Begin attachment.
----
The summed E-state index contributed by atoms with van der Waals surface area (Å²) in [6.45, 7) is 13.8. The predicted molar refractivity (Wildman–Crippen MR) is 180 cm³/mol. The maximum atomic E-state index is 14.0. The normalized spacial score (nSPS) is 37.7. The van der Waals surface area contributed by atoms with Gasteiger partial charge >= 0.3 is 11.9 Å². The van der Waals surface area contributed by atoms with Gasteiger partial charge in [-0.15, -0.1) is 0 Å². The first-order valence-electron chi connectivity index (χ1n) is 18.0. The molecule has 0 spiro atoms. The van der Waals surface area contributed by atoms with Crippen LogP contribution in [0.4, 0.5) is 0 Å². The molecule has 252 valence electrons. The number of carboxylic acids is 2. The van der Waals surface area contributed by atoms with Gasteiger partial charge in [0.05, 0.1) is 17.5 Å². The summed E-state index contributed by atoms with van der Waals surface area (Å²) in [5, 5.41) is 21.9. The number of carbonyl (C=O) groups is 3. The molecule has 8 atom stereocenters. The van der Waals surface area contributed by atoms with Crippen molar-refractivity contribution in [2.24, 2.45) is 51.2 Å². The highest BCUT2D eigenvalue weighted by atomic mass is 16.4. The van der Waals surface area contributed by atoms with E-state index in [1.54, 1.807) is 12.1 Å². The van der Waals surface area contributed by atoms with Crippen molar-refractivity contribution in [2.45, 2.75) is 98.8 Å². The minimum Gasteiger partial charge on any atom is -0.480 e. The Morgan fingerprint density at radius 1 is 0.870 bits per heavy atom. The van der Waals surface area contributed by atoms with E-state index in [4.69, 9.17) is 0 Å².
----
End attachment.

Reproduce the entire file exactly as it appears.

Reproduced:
The summed E-state index contributed by atoms with van der Waals surface area (Å²) in [6.45, 7) is 13.8. The predicted molar refractivity (Wildman–Crippen MR) is 180 cm³/mol. The maximum atomic E-state index is 14.0. The normalized spacial score (nSPS) is 37.7. The van der Waals surface area contributed by atoms with Gasteiger partial charge >= 0.3 is 11.9 Å². The van der Waals surface area contributed by atoms with Gasteiger partial charge in [-0.15, -0.1) is 0 Å². The first-order valence-electron chi connectivity index (χ1n) is 18.0. The molecule has 0 spiro atoms. The van der Waals surface area contributed by atoms with Crippen LogP contribution in [0.4, 0.5) is 0 Å². The molecule has 252 valence electrons. The number of carboxylic acids is 2. The van der Waals surface area contributed by atoms with Gasteiger partial charge in [0.05, 0.1) is 17.5 Å². The summed E-state index contributed by atoms with van der Waals surface area (Å²) in [5, 5.41) is 21.9. The number of carbonyl (C=O) groups is 3. The molecule has 8 atom stereocenters. The van der Waals surface area contributed by atoms with Crippen molar-refractivity contribution in [2.24, 2.45) is 51.2 Å². The highest BCUT2D eigenvalue weighted by atomic mass is 16.4. The van der Waals surface area contributed by atoms with E-state index in [1.54, 1.807) is 12.1 Å². The van der Waals surface area contributed by atoms with Crippen molar-refractivity contribution in [2.45, 2.75) is 98.8 Å². The minimum Gasteiger partial charge on any atom is -0.480 e. The Morgan fingerprint density at radius 1 is 0.870 bits per heavy atom. The van der Waals surface area contributed by atoms with E-state index in [4.69, 9.17) is 0 Å².